The strategies currently used to halt the development and progression of atherosclerosis and the restenotic neointimal lesions are suboptimal. Understanding the mechanisms of angiogenic growth within the neointima of atherosclerotic and restenotic lesions may lead to the development of new therapies designed to halt the progression of atherosclerosis and inhibit restenosis after percutaneous coronary intervention. Intra-plaque hemorrhage as a result of premature neointimal vasa vasorum represents a critical event in the induction of instability in atherosclerotic coronary lesions. The removal of abnormal neovascularization by molecular therapies may interfere with intra-plaque hemorrhage and hence may halt the progression of atherosclerosis. The growth factors, the angiogenic enzymes, the chemokines, the endothelial specific receptors, and the adhesion molecules, which are involved in the expansion of vasa vasorum, constitute potential targets for such therapies. The vascular endothelial growth factor (VEGF) has an important role in the induction and the maintenance of new blood vessel formation. Thus, the local administration of soluble VEGF receptor, anti-VEGF antibodies, or antibodies that bind to the VEGF receptor, will block VEGF binding to its receptors and thereby block its angiogenic effects. Either stent- or catheterbased therapy may be a viable treatment option for delivering drugs, such as the VEGF-specific antibody (bevacizumab). By inhibiting intralesion angiogenesis, and thus the thickening of neointima, by catheter-based therapy, we may halt the development of high risk unstable plaques and restenosis after coronary interventions. In addition, a combined therapeutic approach with balloon-based strategies with antiangiogenic, antithrombotic, and prohealing agents, and with stents targeting plaques at multiple steps would be more effective.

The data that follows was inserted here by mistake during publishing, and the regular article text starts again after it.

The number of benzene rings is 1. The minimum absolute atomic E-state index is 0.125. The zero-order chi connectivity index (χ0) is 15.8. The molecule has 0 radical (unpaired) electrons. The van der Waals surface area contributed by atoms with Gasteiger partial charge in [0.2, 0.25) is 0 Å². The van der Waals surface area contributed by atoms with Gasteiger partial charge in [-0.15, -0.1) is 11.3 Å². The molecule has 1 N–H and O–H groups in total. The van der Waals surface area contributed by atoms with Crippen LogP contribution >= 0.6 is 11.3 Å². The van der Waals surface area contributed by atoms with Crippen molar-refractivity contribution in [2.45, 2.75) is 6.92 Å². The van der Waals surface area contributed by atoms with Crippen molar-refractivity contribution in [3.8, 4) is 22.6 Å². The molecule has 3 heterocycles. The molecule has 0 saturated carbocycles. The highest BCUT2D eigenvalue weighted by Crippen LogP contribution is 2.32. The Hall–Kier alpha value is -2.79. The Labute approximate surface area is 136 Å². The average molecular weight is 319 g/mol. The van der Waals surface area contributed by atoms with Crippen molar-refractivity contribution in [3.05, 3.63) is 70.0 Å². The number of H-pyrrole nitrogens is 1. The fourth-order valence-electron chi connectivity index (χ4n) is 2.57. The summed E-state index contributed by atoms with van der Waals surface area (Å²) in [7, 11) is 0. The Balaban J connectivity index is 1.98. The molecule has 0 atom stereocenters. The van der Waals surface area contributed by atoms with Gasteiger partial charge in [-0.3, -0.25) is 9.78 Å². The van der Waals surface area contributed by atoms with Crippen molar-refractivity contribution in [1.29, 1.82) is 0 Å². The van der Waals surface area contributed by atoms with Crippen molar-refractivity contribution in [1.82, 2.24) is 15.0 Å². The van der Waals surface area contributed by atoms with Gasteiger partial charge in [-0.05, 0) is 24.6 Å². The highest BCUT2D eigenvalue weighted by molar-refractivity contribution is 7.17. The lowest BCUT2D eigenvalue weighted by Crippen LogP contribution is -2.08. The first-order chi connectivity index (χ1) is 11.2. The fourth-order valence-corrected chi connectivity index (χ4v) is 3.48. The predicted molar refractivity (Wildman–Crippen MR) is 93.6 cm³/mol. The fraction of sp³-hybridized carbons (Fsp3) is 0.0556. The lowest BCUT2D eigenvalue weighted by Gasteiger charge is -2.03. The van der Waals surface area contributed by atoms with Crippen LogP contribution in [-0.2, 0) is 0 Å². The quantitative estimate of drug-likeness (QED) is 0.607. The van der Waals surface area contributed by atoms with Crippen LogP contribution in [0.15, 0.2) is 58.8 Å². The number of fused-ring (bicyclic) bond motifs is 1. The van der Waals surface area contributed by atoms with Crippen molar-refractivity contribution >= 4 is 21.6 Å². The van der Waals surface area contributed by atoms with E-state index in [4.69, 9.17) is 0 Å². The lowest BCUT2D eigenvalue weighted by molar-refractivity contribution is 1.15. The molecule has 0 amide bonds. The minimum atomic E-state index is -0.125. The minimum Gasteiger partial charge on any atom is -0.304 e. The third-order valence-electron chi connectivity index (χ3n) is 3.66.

Antiangiogenesis was proposed as a cancer therapy over 20 years ago and the list of compounds reported to possess antiangiogenic activity is extensive. Inhibitors are grouped as specific and non-specific, depending on whether they inhibit proliferation and/or migration of endothelial cells only or are also cytotoxic for tumor cells. Antiangiogenic therapy is applicable to a wide variety of solid and hematological tumors and there is evidence that tumors do not develop resistance to its effects due to the low mutagenic potential of endothelial cells. It is too early to predict whether antiangiogenesis will be of benefit in hematological malignancies. Strategies that target both the stromal and tumor compartments, such as combining traditional cytotoxic chemotherapy with antiangiogenic agents, may indeed have an impact on drug resistance and improve the therapeutic response. Conventional chemotherapeuticals used at very low doses, strikingly and reversibly impact on certain endothelial cell functions without nonspecific cytotoxic or necrotic damage. The use of low doses in “metronomic” chemotherapy (namely, very frequent or continuous low-dose chemotherapy) as antiangiogenic targeting strategy seem particularly effective against drug-resistant tumors, especially when combined with a secondary antiangiogenic drug. Further studies are needed to secure the comprehensive understanding and to elucidate the molecular basis of the use of these new therapeutic approaches in the treatment of hematological malignancies that actually are suboptimally treated with conventional cytotoxic therapy.